Information for patients
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This leaflet tells you about a treatment called dry needling to treat your verruca.
What are verrucae?
Verrucae are warts that can occur on the foot. They are caused by an infection in the outer layer of the skin (epidermis). The infection is caused by a virus, called the Human Papilloma Virus (HPV).
Verrucae can be caught by contact with infected skin. They are often caught from the floors of public swimming pools and changing rooms. Infection occurs through tiny breaks in the skin on the foot, especially when your feet are wet.
What are the benefits of dry needling?
There is no definite cure for a verruca, but some treatments can help to clear the warts. Dry needling has been found to be a safe and effective treatment. There is evidence that it works in over 6 out of 10 of cases which is higher than any other verruca treatment. It is different to other treatments for verrucae, as it requires only one or two sessions. Other treatments such as acid therapy require repeated treatments.
What does dry needling involve?
Verrucae needling is performed under local anaesthetic. Injections are given around your ankle or in your foot to numb the skin and deeper nerves around the verruca site. You will be awake during the dry needling but will not be able to see the dry needling or feel any pain.
Once your foot is numb, a sterile, dry needle (a needle without any medication), is inserted into and out of the verruca several times until all of the surface of the verruca has been punctured. This pushes the virus from the outer layer of skin (epidermis) into the deeper dermis layer of skin so that the body’s immune system can come into contact with the virus and destroy it.
What are the risks and possible complications?
Risks and complications with this procedure are very rare but can include:
- Infection. It is important that you follow the advice given to you after your dry needling to avoid developing an infection. However, as you will have an open wound for a few days there is a small risk that infection can occur. Signs of infection include heat, swelling and pain. If this happens you should contact the Podiatric Surgery Department or you GP immediately for antibiotics.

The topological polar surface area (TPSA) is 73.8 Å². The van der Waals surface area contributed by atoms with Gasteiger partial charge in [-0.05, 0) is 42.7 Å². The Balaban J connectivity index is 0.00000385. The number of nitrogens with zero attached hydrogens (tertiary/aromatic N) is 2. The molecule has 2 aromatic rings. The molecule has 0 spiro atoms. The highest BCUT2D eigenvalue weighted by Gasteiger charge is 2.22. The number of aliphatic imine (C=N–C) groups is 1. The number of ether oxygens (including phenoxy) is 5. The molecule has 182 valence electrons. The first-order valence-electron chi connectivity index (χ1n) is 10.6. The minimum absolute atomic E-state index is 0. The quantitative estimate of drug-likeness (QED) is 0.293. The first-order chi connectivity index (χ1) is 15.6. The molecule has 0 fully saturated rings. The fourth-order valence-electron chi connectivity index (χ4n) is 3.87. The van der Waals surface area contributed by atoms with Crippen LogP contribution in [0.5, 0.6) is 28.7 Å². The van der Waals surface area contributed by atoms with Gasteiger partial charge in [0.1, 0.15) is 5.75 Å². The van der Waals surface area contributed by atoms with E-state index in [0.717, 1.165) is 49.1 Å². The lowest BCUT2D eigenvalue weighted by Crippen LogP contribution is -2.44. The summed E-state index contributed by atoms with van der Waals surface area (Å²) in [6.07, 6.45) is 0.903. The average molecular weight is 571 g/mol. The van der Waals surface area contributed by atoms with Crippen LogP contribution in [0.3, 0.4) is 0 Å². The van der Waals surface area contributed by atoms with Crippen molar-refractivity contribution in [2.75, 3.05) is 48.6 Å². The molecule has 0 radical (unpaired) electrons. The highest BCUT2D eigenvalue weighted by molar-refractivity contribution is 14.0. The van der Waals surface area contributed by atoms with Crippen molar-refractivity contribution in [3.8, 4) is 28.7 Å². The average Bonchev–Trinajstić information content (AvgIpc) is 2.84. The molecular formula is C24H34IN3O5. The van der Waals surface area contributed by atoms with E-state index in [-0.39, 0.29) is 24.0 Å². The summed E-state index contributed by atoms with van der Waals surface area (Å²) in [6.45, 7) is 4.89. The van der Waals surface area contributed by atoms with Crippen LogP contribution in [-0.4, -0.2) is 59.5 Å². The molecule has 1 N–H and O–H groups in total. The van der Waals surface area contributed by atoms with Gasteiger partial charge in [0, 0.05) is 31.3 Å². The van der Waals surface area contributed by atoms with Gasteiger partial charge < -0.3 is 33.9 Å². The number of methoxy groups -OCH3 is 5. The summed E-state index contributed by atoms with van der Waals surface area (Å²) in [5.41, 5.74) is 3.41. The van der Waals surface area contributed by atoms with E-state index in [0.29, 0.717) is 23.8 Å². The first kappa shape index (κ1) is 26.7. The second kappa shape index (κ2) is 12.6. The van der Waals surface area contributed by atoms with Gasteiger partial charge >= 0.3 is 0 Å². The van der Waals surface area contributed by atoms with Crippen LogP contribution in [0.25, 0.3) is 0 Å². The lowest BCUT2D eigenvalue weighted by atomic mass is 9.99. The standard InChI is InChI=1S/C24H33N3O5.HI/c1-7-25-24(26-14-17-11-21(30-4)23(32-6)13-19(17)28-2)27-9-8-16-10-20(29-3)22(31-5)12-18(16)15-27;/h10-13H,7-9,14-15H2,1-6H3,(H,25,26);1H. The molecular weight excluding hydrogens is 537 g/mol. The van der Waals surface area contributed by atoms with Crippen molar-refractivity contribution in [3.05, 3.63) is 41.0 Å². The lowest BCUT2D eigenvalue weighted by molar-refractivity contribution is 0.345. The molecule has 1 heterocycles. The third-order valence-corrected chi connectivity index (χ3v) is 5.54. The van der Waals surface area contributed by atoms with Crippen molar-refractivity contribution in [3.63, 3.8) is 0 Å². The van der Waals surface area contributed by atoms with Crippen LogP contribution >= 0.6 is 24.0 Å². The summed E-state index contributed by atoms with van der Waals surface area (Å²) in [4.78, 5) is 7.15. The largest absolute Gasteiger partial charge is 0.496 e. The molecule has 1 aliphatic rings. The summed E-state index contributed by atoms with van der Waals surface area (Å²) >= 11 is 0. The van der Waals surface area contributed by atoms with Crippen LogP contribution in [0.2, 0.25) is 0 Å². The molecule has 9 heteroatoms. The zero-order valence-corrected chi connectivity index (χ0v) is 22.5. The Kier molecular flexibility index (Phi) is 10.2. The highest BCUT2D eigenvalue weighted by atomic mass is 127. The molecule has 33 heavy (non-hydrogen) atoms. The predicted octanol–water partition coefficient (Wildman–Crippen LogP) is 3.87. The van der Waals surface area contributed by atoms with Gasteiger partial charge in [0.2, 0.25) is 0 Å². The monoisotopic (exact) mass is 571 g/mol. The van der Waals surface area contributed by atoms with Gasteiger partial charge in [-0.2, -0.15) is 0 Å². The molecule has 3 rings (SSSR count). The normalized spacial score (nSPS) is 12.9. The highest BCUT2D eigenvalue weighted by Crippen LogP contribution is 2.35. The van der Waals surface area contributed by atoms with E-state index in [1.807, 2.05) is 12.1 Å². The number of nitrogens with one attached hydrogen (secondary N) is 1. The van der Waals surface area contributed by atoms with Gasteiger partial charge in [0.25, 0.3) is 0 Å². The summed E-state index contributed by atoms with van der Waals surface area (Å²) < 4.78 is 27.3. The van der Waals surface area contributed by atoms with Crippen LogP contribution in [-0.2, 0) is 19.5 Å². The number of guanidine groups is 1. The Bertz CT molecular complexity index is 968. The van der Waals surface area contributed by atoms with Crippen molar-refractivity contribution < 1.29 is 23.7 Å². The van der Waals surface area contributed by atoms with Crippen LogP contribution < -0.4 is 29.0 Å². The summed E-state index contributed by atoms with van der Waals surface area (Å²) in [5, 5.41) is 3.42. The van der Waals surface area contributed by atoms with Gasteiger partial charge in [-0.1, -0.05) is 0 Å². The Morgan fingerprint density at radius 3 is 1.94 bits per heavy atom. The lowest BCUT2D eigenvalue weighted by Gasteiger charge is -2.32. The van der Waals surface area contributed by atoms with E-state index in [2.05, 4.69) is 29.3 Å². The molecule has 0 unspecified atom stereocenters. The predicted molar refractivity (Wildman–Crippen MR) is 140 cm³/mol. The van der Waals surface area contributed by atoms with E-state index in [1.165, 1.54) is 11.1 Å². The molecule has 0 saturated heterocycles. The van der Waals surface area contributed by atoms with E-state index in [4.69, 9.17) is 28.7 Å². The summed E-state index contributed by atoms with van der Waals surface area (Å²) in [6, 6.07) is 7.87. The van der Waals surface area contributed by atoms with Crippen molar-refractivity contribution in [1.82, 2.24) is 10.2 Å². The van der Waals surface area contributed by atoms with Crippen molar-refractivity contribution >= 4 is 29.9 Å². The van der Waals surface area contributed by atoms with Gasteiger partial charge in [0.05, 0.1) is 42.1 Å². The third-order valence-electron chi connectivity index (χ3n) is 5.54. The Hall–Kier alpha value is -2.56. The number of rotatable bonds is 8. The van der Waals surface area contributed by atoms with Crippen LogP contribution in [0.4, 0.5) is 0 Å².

- Scar tissue.
- Problems with local anaesthetic. A reaction to the local anaesthetic is rare and can happen to less than 1 patient in every 10,000.
- Your verruca may not respond to this treatment. You may need to have more treatments.
- Recurrence of the verruca.
How should I prepare for the dry needling?
You must arrange for someone to take you home after the dry needling. You must not drive until the numbness in your foot has worn off as this may invalidate your car insurance.
- Have something to eat before your dry needling appointment so you do not feel faint.
- Bring any inhalers for asthma or medication for angina with you to your appointment.
- Remove any nail varnish and acrylic nails from your toes.
- Be able to return to work or school the day after the dry needling.
- Be able to get back into your normal shoe after the dry needling as the dressing applied to the dry needling site is small.
- Keep the dressing on your foot in place and dry until your next appointment. This is usually within 7 to 14 days following the procedure.
- Only walk short distances for the first few days after the procedure and avoid running as your foot may be sore.
- Rest your foot for the first 2 hours after the dry needling to help prevent bleeding.
- Take a painkiller such as paracetamol if your foot is painful after the local anaesthetic wears off, however avoid ibuprofen because it could stop the dry needling working.
What other treatments are available?
Other treatments can include:
- No treatment.
- Over the counter verruca acid treatments.
- Surgical excision.
- Cryotherapy – a form of treatment that uses cold temperatures.
If you need advice or have any problems, please contact the Podiatric Surgery Department.
North Tees and Hartlepool NHS Trust
Podiatric Surgery Department
Specialist Services Administration Team
Ward 2, Floor 1
University Hospital Hartlepool
Central booking office: 01429 522471
Monday – Friday, 8.30am – 4.30pm
Further information is available from:
Royal College of Podiatry
2nd floor, Quartz House
207 Providence Square
Mill Street, London
Telephone: 0207 2348620
or via website at https://rcpod.org.uk/
Telephone: 111 (when it is less urgent than 999)
Calls to this number are free from landlines and mobile phones or via the website at www.nhs.uk
Longhurst B, Bristow I. (2013). The treatment of verruca pedis using Falknor’s needling method: a review of 46 cases. J Clin Med, Vol 2, pages 13-21.
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This leaflet has been produced in partnership with patients and carers. All patient leaflets are regularly reviewed, and any suggestions you have as to how it may be improved are extremely valuable. Please write to the Clinical Governance team, North Tees and Hartlepool NHS Foundation Trust, University Hospital of North Tees, TS19 8PE or:
Email: [email protected]
Leaflet reference: PIL1204
Date for review: January 2027